Research Accurately Reveals How Many Lives Were Saved By The COVID-19 Vaccines!

Research Accurately Reveals How Many Lives Were Saved By The COVID-19 Vaccines!
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While the pandemic is still ongoing, the fact that we have vaccines against COVID-19 is a massive relief for millions! After all, according to some new research, the shots have managed to save many lives.

As you might know from public updates, over 200 million people living in the United States have gotten at least the first shot of the vaccine, believing that it can truly slow transmission and significantly lower their chance of complications if they do test positive.

Based on large-scale clinical trials, the vaccines are highly efficient in presenting a really severe form of the virus and, most importantly, in preventing death!

Of course, it is still vital to keep documenting any new treatment in the world since the benefits of the vaccines presented in clinical trials can still differ from real world results.

For example, many American citizens have decided to only get the first dose of the COVID-19 vaccine instead of both of them, leading to higher chances of transmitting the disease and having serious symptoms when compared to those who are fully vaccinated.

On the other hand, vaccinated people are less likely to give the virus to other people than those unvaccinated which could make vaccines more efficient in real life than in clinical trials.

So how many lives have been objectively saved thanks to vaccinations in the United States?

Associate Professor of Economics, IUPUI, Sumedha Gupta, and her team started to study the association between vaccination rates and the COVID-19 cases and deaths in every state in March of this year, when data on state vaccination began to be more and more available from state agencies.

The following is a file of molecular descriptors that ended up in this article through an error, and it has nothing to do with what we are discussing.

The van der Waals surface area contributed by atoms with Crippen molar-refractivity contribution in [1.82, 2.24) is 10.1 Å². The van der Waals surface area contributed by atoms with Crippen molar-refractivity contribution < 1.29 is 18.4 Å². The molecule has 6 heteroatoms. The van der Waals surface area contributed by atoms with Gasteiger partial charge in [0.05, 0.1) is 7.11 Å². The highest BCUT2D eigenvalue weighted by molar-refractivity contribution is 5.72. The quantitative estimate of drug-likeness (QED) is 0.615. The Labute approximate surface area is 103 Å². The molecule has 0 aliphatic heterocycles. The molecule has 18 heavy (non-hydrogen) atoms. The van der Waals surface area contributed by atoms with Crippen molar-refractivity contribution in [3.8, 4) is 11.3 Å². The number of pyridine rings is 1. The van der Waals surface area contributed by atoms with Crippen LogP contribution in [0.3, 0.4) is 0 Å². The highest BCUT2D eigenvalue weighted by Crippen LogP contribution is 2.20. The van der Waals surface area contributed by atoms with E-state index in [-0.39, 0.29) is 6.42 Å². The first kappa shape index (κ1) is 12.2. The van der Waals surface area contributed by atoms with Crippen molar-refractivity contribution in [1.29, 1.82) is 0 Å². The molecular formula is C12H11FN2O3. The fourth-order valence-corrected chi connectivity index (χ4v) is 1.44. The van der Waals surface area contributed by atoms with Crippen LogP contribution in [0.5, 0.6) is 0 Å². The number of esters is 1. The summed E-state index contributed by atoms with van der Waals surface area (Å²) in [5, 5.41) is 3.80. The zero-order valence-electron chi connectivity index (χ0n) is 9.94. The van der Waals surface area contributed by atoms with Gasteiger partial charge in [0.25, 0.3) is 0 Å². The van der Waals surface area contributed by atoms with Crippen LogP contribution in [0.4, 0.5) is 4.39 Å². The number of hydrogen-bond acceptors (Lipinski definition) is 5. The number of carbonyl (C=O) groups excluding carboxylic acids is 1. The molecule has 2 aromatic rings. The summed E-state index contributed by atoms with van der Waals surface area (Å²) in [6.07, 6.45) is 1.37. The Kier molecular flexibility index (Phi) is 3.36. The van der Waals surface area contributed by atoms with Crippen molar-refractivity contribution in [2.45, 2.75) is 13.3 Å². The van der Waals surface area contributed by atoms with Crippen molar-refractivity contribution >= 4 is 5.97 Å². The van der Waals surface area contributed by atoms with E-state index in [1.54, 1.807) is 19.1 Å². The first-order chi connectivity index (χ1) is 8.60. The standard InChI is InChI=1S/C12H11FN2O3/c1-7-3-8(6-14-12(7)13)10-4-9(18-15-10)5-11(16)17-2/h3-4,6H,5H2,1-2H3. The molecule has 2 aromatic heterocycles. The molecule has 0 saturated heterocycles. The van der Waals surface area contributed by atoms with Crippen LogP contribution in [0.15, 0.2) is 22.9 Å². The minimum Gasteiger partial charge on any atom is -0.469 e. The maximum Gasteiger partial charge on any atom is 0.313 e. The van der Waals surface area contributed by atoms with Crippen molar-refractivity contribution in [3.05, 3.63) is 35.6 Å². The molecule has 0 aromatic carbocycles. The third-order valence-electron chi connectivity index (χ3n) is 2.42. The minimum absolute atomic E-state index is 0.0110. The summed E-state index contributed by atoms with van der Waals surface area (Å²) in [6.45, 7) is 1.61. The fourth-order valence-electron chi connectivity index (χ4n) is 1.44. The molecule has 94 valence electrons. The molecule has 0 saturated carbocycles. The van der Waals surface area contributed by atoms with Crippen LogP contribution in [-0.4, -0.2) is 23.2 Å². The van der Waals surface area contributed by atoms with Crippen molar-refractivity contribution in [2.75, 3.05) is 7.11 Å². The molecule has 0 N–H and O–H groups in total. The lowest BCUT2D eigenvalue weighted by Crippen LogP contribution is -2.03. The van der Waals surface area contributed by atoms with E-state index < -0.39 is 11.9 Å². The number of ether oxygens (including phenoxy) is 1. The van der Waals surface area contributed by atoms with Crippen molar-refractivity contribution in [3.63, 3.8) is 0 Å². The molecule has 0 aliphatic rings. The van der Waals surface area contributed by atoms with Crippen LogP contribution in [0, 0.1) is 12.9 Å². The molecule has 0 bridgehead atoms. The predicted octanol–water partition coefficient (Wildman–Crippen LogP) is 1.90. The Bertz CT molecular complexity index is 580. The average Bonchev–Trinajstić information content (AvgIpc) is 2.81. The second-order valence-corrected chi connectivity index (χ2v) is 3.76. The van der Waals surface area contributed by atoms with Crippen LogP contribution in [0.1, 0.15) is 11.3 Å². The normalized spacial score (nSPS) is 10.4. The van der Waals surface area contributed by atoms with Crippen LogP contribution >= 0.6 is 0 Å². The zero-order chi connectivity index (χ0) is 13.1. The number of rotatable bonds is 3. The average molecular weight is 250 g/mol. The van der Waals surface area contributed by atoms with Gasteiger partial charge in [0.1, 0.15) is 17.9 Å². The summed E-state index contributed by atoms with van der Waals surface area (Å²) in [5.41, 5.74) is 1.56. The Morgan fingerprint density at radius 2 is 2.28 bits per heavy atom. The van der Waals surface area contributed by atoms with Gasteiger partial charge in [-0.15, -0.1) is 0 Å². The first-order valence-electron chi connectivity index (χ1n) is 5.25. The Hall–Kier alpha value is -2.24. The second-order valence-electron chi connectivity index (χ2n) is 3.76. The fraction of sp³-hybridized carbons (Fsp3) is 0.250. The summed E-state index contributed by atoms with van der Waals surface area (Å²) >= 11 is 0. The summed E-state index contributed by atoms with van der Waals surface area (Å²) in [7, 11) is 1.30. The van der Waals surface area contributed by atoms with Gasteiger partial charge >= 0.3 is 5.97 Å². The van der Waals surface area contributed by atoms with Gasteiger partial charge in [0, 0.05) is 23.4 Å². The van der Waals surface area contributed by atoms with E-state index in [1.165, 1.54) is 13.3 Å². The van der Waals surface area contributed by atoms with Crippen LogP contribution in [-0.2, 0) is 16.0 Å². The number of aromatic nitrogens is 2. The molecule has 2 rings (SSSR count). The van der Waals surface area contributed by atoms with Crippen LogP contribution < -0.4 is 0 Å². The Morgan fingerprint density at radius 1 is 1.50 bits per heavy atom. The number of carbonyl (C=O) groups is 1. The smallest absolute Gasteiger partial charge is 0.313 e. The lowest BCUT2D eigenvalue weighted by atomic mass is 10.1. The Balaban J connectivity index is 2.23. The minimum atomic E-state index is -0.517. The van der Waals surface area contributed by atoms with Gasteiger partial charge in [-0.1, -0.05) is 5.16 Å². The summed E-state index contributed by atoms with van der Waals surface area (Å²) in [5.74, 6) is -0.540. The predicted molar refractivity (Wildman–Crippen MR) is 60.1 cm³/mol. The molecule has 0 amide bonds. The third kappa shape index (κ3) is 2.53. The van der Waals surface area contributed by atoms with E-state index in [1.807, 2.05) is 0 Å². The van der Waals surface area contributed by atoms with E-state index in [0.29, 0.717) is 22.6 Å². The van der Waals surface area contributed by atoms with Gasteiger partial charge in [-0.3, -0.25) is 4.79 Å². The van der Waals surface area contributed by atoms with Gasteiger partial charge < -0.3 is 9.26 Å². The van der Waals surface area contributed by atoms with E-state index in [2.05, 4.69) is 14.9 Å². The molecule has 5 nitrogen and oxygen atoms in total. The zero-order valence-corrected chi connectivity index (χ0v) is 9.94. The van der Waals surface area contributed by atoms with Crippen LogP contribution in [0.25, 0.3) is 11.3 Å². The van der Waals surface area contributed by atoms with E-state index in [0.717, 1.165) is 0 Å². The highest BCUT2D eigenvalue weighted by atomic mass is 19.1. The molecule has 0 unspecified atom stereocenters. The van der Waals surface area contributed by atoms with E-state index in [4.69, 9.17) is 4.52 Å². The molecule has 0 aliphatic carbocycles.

The researchers tried to create a model accurate enough to be able to measure vaccine efficiency within all the factors that can lead to COVID-19 deaths.

So they compared COVID incidence in the states with a higher vaccination rate to those with a lower vaccination rate and even took into consideration the variety of factors that could have influenced the spread of the virus within states such as weather, seasonal changes in behavior, quarantine orders, mask mandates, population density and more!

They even accounted for the delay that takes place between the time a person receives their shots and when the immune system actually manages to build up protection against the virus.

Before introducing all the variables, the researchers started by comparing the reported deaths with an estimate their model created, just to test its accuracy.

And so, they were able to calculate that by May 9 of this year, there should’ve been 569,193 deaths in the United States.

Sure enough, the difference was less than 2 percent from the actual 578,862 deaths reported, proving the statistical model’s prediction to be quite reliable.

At that point, they managed to “turn off” the vaccination effect and find out just how much of a difference the shots made to people’s survival.

By using up to date data containing each state’s vaccination rates, COVID-19 cases and deaths caused by the virus, the researchers learned that without the vaccines, 708,586 people would have lost their lives by May 9 of this year.

This means that their statistical model was able to prove that without the shots, 140,000 more people would have passed away of COVID-19 complications by May 9, 2021.

Keep in mind that this study only took into consideration those few months right after the vaccination process started.

But even in that short period of time, it managed to save so many lives despite vaccination rates being so low in quite a few American states at that point.

“I can say with certainty that vaccines have since then saved many more lives – and will continue to do so as long as the coronavirus is still around,” Gupta states in her article for The Conversation.


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Katherine Baldwin

Katherine is just getting her start as a journalist. She attended a technical school while still in high school where she learned a variety of skills, from photography to nutrition. Her enthusiasm for both natural and human sciences is real so she particularly enjoys covering topics on medicine and the environment.

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